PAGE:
Kawhi Leonard #2 of the San Antonio Spurs steals the ball from Harrison Barnes #40 of the Dallas Mavericks en route to a dunk in closing minutes at AT&T Center on November 21, 2016 in San Antonio. Credit: Ronald Cortes / Getty Images

This may be the measure of the Spurs thus far this season: After a sixth straight win that put them at 11-3, the fourth best record in the NBA, Gregg Popovich’s post-game summation of his team’s 96-91 win over the Dallas Mavericks lasted exactly 30 seconds, all of them consumed by a denigration of his team’s energy, effort, and execution.

“That was a pathetic performance on the part of the Spurs,” Popovich said. “You know, they had some guys out. We had some guys out, but they had a lot more out than we did. I thought we showed a lack of humility, a lack of respect for the opponent, a very pathetic performance at both ends of the court, both in execution and in grunt, in fiber, in desire. It was an awful performance.”

With that, the Spurs coach turned and took a step towards the door leading to the team’s locker room before wheeling back around to face the inquiring minds still pondering his rant.

“Oh, and they deserved to win the basketball game,” he said. “I forgot to say that.”

By “they” he meant the Mavericks, who instead had to swallow a sixth straight loss that pushed their record to 2-11, worst among all 30 NBA teams.

Indeed, Monday’s game was one of the more bizarre games at AT&T Center since Manu Ginobili snatched a Mexican freetail bat out of the air during a Halloween night game against the Sacramento Kings in 2009.

The Mavericks came to Monday night’s game against the Spurs with a five-game losing streak and the NBA’s worst record, 2-10. Without future Hall of Famer Dirk Nowitzki, point guards Deron Williams, Devin Harris and J.J. Barea, and starting center Andrew Bogut, Mavs coach Rick Carlisle started four players who had not been drafted by NBA teams.

Casual NBA fans likely know a bit about veteran Wesley Matthews and Seth Curry, otherwise known as the brother of a two-time NBA MVP, but if you have heard of Dorian Finney-Smith and Salah Mejri, you spend way too much time watching NBA-TV.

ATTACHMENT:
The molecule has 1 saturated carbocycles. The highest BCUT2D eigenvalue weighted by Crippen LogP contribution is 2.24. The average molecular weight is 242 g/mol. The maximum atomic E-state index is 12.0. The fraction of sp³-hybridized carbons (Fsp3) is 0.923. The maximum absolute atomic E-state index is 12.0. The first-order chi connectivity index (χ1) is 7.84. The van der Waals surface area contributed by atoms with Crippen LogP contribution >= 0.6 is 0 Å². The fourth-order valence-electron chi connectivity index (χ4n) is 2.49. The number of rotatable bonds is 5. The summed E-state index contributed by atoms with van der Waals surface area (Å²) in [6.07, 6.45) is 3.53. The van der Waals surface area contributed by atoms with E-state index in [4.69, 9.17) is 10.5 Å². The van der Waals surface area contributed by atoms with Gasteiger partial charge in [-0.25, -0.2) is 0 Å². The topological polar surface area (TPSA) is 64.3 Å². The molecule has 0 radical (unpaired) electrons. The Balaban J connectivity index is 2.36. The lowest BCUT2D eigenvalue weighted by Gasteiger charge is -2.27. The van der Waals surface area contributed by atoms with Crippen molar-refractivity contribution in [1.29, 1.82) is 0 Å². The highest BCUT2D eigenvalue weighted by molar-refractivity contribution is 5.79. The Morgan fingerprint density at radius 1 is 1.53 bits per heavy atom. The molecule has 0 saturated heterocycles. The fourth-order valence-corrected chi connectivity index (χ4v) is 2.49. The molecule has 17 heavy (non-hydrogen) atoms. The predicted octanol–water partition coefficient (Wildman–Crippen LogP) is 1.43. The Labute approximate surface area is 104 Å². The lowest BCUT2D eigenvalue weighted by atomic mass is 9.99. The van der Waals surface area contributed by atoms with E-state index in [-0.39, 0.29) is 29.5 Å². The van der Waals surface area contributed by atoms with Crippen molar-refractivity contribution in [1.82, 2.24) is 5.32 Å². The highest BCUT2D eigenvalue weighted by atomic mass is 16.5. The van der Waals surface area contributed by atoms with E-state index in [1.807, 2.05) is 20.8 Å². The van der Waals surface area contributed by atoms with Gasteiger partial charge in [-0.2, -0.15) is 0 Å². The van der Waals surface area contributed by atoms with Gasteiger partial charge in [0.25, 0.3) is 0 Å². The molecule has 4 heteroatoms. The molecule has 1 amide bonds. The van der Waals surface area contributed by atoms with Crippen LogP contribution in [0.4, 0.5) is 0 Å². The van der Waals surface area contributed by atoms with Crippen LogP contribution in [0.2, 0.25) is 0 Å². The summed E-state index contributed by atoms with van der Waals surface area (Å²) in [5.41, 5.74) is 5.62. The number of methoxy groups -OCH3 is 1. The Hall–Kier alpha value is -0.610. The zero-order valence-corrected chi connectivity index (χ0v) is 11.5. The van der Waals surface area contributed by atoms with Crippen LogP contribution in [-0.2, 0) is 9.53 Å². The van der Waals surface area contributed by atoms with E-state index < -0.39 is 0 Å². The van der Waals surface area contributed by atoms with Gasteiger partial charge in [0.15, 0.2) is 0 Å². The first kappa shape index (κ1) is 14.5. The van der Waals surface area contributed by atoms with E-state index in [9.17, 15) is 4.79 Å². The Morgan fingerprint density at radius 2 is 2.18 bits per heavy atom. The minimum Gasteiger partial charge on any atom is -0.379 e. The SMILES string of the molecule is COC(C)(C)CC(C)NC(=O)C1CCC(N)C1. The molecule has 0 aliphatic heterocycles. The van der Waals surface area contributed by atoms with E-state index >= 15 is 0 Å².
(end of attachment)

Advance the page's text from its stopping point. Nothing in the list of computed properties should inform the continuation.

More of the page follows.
Popovich fretted about the seeming mismatch some 90 minutes before tipoff. When a reporter made a jocular suggestion that he sit some of his players just to “level the playing field,” Popovich scoffed at the notion that any combination of Spurs would be enough to beat the shorthanded Mavs.

“I’m not sure what we are going to do, but I wouldn’t take Dallas lightly,” he warned. “It’s always a team’s worst nightmare when the other team isn’t whole and you psychologically let down a little bit, so hopefully we won’t do that.”

What Popovich decided to do was rest starting point guard Tony Parker and starting power forward LaMarcus Aldridge. Both players suited up for the game but the head coach made it clear before tipoff he had no intention of playing them. If his intent was to gain the full focus of the remainder of his lineup, the ploy failed. By the end of a first quarter that produced five Spurs turnovers and a 28-24 Mavericks lead, Popovich knew his team did not have the appropriate fear required to compete against a Mavericks team playing with desperation.

“We didn’t bring the energy that we needed to bring against any NBA team,” said Manu Ginobili, now the Spurs’ oldest player and still their most competitive. “Probably the fact (that) we had a couple days off; that we are seeing Dallas struggling and hurt didn’t help to bring the concentration and the attention we needed. They got up at halftime – most of the game, actually – and they got confident, and that’s what happens in the NBA. Every team has a lot of talented guys that can get hot, that can make things happen.

“We were kind of irresponsible. We were not as sharp as this league demands you to be every game and we almost lost the game.”

Indeed, the Mavericks were within one point with 1:14 remaining, 92-91, but the Spurs were able to close out the victory by making four free throws in the final 15 seconds.

“There is such a thing as an ugly win and that’s probably it,” said guard Patty Mills, who scored 17 points. “But we probably let ourselves down in terms of bringing that energy and effort, that usually we’re pretty solid at. I didn’t think we were consistent with that throughout everyone tonight. We win them together, and we lose them together, and we get better together.

“A lot of things that we can obviously work on from that game to move forward for the next one. We’re getting there,” Mills added.

In the end, they got there on Monday because Kawhi Leonard scored 24 points and grabbed 9 rebounds and because David Lee was one of the few Spurs who brought enough energy and effort, scoring a season-high 12 points.

“I don’t think (Popovich) was real thrilled with us tonight,” Lee said, “and (he) let us know about it. Rightfully so. Watching the film, every guy had a couple plays where he could have been better. That’s basketball. You’re not always going to play your best.”

It may be a measure of this Spurs team that a “very pathetic” performance was enough against the Mavericks.

Mike Monroe

Mike Monroe is a longtime, award-winning NBA and Spurs reporter who recently retired from the Express-News and is now contributing to the Rivard Report.